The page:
I marked about twenty dishes that I really must cook in the near future, but I expect to make more. Look for reports on them as I work through the book; I really like to share recipes from the cookbooks I review so that readers really can get a feel for how practical each book really is.

Based on my experience of the book thus far, however, I have to say that it is a valuable resource for those interested in gaining an insight into the varied traditions of vegetarian cookery that exist in India. I hope that it helps banish the idea that vegetarian food has to be bland, boring or somehow lacking; this is simply not the case. Bharadwaj shows us that vegetarian food can be as beautiful, exciting and fulfilling as a meat-based diet, and her cookbook is deeply inspiring to me.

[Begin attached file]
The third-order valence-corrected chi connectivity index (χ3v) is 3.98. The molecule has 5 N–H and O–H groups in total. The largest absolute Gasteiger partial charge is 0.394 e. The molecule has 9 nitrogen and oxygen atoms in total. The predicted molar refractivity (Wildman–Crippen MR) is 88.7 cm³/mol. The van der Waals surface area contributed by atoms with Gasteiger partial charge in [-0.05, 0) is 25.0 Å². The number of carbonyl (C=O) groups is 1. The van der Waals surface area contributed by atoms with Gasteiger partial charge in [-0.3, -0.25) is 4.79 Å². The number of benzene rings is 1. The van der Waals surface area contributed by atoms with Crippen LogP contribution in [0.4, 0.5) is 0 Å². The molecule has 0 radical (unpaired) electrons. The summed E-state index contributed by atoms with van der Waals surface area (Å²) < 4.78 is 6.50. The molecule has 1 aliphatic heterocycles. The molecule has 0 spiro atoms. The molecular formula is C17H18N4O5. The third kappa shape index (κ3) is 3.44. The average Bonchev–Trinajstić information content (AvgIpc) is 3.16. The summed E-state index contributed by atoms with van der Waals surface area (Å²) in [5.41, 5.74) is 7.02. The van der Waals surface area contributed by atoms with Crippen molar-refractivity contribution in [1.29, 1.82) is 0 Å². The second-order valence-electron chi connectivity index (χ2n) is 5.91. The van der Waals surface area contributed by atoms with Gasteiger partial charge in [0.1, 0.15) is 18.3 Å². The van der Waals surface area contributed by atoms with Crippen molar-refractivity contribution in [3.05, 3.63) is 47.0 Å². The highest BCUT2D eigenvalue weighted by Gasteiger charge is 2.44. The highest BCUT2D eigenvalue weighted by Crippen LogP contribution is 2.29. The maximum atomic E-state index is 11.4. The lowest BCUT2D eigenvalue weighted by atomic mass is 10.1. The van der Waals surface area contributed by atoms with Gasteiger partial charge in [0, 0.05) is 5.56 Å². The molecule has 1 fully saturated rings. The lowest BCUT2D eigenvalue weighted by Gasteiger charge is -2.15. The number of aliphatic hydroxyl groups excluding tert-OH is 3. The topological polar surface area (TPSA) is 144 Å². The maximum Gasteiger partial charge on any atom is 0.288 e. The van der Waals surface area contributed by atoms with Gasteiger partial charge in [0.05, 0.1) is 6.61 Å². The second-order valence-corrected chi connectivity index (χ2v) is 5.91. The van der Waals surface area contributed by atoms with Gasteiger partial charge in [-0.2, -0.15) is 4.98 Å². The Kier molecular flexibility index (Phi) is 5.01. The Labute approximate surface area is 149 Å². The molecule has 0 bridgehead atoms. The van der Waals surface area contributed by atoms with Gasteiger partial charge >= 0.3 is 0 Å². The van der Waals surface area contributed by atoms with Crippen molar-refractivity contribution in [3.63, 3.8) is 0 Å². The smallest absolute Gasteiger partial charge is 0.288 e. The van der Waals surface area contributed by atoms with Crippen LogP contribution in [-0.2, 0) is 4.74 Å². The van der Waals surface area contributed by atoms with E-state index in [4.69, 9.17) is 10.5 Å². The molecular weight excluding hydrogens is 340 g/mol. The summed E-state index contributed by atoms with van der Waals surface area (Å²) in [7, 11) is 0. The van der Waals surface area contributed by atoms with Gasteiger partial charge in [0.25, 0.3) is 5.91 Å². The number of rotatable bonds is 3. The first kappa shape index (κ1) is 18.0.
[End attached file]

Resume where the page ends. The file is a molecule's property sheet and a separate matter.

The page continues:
I cannot wait for the local vegetables of spring, summer and fall to start flooding the farmer’s market now, so I can start cooking up a storm from this book!


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  1. Question for you – there’s adish my roomie tried at our local Indian eatery – but she cannot for the life of her remember the name of it, other than “It started with a B”. It involved chicken, thin apple slices, grapes all treated as savory aspects as opposed to dessert – a creamy sauce with perhaps a touch of oranges in it. Any ideas what it could have been?

    Comment by Bastlynn — March 16, 2007 #

  2. Kat is not only learning to appreciate good food from other cultures, she’s also learning about the beauty of art and books. Plus, she’s just about the cutest little person on the Internet. I love reading about you, your family and your adventures in cooking. I love Indian food and your posts have inspired me.